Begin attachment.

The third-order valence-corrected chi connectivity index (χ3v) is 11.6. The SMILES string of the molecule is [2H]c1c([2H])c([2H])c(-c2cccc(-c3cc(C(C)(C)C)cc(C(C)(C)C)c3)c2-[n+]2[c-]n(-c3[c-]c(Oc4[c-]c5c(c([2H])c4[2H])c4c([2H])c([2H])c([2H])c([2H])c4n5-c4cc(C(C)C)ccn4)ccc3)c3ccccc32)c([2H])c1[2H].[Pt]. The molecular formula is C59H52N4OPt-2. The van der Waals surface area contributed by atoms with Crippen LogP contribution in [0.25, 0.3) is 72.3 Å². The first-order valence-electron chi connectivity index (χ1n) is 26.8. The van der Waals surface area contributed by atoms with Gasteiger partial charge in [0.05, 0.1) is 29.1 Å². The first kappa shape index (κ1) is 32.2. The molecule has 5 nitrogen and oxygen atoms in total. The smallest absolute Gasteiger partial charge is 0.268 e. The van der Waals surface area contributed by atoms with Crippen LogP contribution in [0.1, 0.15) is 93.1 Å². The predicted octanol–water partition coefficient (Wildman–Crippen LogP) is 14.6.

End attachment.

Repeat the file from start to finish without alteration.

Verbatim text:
The third-order valence-corrected chi connectivity index (χ3v) is 11.6. The SMILES string of the molecule is [2H]c1c([2H])c([2H])c(-c2cccc(-c3cc(C(C)(C)C)cc(C(C)(C)C)c3)c2-[n+]2[c-]n(-c3[c-]c(Oc4[c-]c5c(c([2H])c4[2H])c4c([2H])c([2H])c([2H])c([2H])c4n5-c4cc(C(C)C)ccn4)ccc3)c3ccccc32)c([2H])c1[2H].[Pt]. The molecular formula is C59H52N4OPt-2. The van der Waals surface area contributed by atoms with Crippen LogP contribution in [0.25, 0.3) is 72.3 Å². The first-order valence-electron chi connectivity index (χ1n) is 26.8. The van der Waals surface area contributed by atoms with Gasteiger partial charge in [0.05, 0.1) is 29.1 Å². The first kappa shape index (κ1) is 32.2. The molecule has 5 nitrogen and oxygen atoms in total. The smallest absolute Gasteiger partial charge is 0.268 e. The van der Waals surface area contributed by atoms with Crippen LogP contribution in [0.1, 0.15) is 93.1 Å². The predicted octanol–water partition coefficient (Wildman–Crippen LogP) is 14.6.